Emerald ash borer (EAB) is a nonnative invasive insect that destroys ash trees. Quarantines have been placed in 14 counties to help slow the spread of EAB to other areas. It's against the law to move the following items out of EAB-quarantined counties:
Firewood from hardwood trees
Entire ash trees
Ash limbs and branches
Ash logs or untreated ash lumber with bark attached
Uncomposted ash chips and uncomposted ash bark chips greater than 1 inch in two dimensions.
Late winter is a good time to discover EAB infested ash by looking for woodpecker activity. Here is what to look for:
Light-colored patches on the trunk and large branches where woodpeckers have flaked off bark.
Holes within the light colored patches where woodpeckers have dug out larvae.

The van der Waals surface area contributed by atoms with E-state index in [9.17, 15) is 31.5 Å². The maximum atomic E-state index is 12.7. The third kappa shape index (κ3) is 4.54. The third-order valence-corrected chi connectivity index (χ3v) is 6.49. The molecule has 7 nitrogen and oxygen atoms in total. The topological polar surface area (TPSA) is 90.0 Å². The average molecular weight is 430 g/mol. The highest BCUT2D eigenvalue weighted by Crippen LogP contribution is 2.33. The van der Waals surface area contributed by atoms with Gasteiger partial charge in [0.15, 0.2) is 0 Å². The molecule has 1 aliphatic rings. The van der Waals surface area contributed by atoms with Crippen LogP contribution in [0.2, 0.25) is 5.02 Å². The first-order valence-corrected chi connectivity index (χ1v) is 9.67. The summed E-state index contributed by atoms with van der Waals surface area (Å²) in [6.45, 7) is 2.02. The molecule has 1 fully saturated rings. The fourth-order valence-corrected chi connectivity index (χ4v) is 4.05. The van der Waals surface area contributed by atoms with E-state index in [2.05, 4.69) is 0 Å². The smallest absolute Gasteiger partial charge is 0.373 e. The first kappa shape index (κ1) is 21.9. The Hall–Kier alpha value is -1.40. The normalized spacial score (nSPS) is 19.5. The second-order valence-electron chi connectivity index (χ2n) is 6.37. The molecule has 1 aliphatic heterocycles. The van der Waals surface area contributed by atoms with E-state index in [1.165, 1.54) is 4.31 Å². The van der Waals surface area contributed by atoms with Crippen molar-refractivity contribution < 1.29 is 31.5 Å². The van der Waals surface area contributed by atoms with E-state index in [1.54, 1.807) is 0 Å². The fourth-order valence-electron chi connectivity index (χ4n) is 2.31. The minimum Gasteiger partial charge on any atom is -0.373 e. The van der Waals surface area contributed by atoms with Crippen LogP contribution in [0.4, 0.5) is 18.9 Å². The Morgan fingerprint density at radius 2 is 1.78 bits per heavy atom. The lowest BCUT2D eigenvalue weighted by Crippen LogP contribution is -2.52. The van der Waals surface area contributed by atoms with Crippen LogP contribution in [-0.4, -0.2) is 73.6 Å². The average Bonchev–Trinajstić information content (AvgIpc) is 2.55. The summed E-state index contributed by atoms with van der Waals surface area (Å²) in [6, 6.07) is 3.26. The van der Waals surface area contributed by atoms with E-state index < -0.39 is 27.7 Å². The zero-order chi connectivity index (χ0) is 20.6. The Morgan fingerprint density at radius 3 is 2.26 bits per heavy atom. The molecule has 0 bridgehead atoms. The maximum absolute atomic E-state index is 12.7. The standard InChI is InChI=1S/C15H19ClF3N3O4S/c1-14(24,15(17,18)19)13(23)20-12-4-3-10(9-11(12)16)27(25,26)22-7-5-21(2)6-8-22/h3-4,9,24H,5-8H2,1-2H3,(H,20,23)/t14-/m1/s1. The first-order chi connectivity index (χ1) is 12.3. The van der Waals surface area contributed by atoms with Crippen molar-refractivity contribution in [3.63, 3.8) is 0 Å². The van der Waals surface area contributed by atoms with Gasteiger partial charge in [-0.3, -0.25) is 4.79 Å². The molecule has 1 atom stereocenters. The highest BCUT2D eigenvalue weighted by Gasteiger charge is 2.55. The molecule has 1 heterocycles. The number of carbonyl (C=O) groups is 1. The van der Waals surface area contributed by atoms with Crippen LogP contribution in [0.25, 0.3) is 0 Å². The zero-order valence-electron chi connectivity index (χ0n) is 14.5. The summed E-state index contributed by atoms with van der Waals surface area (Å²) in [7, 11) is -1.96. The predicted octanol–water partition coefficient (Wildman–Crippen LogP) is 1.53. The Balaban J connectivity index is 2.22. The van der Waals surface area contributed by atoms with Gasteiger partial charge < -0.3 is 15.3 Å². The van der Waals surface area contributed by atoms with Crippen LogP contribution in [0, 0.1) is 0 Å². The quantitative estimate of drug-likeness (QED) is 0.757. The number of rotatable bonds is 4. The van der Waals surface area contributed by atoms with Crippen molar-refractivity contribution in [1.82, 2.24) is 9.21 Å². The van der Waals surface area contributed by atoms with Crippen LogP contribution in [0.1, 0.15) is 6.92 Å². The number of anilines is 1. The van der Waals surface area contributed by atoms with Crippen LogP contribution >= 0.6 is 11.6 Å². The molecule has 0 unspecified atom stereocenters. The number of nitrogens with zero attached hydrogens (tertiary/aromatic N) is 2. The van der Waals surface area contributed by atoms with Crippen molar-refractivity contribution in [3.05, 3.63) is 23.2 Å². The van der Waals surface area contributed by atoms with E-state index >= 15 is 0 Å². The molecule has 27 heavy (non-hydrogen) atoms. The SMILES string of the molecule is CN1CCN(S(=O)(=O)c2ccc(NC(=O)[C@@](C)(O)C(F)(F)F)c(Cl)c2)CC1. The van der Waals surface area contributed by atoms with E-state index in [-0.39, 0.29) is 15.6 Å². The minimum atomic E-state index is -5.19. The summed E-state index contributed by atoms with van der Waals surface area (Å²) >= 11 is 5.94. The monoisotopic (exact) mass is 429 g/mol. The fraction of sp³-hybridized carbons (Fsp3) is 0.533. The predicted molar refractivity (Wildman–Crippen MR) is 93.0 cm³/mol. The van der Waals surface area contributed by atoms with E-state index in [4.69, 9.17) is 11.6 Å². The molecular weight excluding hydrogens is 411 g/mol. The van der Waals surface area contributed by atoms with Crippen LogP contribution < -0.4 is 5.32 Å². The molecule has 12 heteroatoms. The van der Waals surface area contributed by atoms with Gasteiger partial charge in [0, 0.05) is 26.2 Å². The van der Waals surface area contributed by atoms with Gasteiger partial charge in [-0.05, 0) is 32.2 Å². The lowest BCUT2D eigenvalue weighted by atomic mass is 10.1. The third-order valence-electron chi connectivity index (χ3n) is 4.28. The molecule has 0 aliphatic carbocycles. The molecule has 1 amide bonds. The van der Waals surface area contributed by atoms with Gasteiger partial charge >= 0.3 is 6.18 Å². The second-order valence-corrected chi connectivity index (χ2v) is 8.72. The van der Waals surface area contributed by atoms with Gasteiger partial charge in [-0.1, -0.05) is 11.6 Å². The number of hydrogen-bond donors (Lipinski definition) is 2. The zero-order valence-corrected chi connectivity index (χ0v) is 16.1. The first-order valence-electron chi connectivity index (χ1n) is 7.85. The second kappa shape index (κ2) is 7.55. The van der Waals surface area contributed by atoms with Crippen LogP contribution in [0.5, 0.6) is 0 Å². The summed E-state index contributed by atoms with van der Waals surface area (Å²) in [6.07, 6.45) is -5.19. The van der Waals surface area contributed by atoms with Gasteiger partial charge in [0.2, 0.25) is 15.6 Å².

Overview of EAB winter physiology and results of some current research that may help slow the rate of population expansion, it won't be enough to stop the spread of EAB. Learn More »
What you need to know
EAB kills ash trees, and it does so in great numbers. Already it has killed millions of ash trees in North America. EAB will have a huge effect on Minnesota's landscape and the 998 million ash trees that grow in our cities and forests.
Recognize the signs of an EAB-infested tree: heavy woodpecker activity on tree, dying branches in the top canopy, sprouts around the tree base, vertical cracks in the bark, S-shaped tunnels under the bark, and 1/8-inch D-shaped exit holes in the bark.